The ocean's top predators instill dread in the thoughts of any other organisms they come across. Of course, their rows upon rows of sharp teeth are one of the most important characteristics that make them such effective hunters, but their skin is also crucial to their powers.
If you've ever run your hand over a shark's skin, you'll notice that it has a sandpapery texture that distinguishes it from the skin of any other animal. It's only when you examine it under a microscope that you'll realize why: their skin, rather than being made up of cells like ours, is actually a dermal corset that's arranged as a helical network around their body.
In layman's terms, this means that their bodies are encircled by a coating of microscopic teeth arranged in a certain pattern, which serves two purposes. The first is that it works as an external skeleton for their swimming muscles, allowing them to conserve energy; the second is that it provides a hydrodynamic advantage, allowing them to swim faster through the water with less effort than would otherwise be required.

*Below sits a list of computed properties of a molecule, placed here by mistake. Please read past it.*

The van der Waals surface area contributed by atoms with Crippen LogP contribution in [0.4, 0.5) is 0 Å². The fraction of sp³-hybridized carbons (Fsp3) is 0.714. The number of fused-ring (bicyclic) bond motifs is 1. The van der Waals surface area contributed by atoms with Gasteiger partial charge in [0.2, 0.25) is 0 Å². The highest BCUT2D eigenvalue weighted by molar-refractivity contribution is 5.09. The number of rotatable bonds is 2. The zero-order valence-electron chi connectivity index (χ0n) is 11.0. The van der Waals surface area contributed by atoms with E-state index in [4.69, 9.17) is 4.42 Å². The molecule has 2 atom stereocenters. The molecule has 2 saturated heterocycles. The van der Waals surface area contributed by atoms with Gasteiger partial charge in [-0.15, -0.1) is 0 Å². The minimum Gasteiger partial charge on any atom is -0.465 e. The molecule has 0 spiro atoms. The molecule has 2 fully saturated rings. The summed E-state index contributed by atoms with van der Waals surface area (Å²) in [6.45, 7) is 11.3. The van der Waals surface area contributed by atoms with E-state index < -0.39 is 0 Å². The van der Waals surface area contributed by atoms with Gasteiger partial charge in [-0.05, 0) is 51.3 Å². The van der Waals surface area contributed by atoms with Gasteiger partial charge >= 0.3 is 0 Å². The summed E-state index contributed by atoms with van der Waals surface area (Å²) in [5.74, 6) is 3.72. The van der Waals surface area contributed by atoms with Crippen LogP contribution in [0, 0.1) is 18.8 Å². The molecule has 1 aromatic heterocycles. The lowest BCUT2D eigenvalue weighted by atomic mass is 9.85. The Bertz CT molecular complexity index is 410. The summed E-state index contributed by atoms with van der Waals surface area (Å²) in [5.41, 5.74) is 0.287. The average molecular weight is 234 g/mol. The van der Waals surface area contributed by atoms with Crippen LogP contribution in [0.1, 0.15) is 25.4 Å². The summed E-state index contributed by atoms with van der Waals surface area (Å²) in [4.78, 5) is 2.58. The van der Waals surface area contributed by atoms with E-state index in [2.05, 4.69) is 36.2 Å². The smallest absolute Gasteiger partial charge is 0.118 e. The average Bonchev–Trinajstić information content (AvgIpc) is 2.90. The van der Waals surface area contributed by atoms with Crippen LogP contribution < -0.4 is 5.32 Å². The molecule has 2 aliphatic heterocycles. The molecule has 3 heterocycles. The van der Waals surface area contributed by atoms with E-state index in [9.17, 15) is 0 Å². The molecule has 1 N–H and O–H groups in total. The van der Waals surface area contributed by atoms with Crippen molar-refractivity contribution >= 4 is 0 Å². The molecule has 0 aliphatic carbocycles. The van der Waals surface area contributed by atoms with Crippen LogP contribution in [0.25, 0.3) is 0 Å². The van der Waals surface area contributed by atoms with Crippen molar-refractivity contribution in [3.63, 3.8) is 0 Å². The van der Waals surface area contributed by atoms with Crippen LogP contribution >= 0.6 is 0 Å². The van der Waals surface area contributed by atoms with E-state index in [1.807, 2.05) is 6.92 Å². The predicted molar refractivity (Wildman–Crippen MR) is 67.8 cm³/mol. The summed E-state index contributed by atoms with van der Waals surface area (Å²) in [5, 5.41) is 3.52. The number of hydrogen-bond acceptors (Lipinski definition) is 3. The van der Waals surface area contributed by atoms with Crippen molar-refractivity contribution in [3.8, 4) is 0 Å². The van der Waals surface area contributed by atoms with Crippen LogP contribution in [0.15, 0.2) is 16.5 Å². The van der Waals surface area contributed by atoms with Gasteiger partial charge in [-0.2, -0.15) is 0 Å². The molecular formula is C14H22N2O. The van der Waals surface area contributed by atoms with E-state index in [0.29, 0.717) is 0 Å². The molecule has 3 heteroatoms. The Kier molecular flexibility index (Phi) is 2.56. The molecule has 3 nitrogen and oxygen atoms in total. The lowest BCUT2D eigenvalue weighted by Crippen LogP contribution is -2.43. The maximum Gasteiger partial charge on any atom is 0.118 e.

Furthermore, as the shark moves through the water, each tooth-like structure in its skin creates a little swirl, which has been discovered to create a suction effect that provides the shark more propulsion, allowing it to go forward even faster.
Sharks will swiftly replace any damaged areas of their skin, and certain species will grow these dermal denticles in a different hue to provide them the capacity to disguise in particular aquatic settings, just like their teeth.
3. Orange Juice
Orange juice is a common liquid seen in refrigerators worldwide; probably the most surprising fact is that it was only popularised in the latter decades of the twentieth century when it was discovered to be a palatable manner of taking nutrients during WWII.